Deep vein thrombosis common among Japanese disaster evacuees

   The incidence of deep vein thrombosis (DVT) was high among those evacuated to shelters after the March 11, 2011 earthquake, tsunami, and nuclear power plant accident in Fukushima, Japan. 

   Shinya Takase, MD, PhD, Fukushima Medical University School of Medicine, Fukushima, Japan, and colleagues examined 2238 evacuees in the weeks and months after the disaster, and found the incidence of DVT in shelters near the tsunami landfall was 35% compared to 9.8% overall. Most of the DVTs (94.4%) were identified as chronic and mural in the soleus or gastrocnemius veins. The incidence was higher in evacuees from the tsunami area than those from nuclear power plant accident (13.3% vs 7.5%, P <0.0001).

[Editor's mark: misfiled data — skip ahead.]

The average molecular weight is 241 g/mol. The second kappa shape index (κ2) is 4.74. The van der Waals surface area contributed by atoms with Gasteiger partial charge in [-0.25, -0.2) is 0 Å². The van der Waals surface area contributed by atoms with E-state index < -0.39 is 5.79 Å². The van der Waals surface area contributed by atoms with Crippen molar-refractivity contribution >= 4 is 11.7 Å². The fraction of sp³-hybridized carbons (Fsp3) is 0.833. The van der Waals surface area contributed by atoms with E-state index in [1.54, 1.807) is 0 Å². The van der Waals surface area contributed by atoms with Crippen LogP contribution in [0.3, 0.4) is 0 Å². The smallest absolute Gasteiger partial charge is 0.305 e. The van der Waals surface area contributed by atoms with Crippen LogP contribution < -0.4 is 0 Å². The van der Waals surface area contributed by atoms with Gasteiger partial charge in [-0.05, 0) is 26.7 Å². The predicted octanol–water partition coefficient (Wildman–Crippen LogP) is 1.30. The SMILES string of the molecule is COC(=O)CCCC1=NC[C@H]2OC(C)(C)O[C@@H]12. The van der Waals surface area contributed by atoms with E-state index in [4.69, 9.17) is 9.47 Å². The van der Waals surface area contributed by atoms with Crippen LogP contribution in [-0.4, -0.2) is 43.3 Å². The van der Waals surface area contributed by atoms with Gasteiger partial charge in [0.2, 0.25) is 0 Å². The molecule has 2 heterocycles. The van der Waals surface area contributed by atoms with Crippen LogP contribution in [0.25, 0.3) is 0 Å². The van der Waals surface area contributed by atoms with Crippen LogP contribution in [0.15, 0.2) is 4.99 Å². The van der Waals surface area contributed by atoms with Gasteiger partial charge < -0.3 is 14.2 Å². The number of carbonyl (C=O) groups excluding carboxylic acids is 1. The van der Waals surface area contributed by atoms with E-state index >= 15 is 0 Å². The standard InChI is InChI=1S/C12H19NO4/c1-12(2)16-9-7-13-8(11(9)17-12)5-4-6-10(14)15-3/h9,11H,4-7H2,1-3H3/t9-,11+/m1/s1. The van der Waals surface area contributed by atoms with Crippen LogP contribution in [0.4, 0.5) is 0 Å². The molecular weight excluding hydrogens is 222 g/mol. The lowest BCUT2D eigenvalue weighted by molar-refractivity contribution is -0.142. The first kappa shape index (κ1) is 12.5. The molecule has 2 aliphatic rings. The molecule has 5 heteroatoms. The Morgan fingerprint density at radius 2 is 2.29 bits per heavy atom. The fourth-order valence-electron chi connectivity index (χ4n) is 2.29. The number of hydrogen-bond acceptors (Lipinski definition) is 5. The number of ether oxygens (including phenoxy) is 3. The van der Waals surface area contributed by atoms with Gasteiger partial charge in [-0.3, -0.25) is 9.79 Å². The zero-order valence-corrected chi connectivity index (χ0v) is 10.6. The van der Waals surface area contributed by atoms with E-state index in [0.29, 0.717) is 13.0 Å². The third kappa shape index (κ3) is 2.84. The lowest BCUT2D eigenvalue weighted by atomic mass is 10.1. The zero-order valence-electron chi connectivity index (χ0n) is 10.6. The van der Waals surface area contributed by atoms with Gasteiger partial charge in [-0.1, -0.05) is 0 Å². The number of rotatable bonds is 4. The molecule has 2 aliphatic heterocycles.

The researchers found a link between shelter quality and the incidence of DVT. Utilities, such as water and electricity, were lacking, food was inadequate, and latrines were outside in the cold. Most evacuees slept on floor mattresses. "

   Further analysis with long-term follow-up is mandatory for better understanding of post-disaster pathophysiology caused by natural disaster complicated with modern nuclear technology," Dr. Takase and colleagues concluded.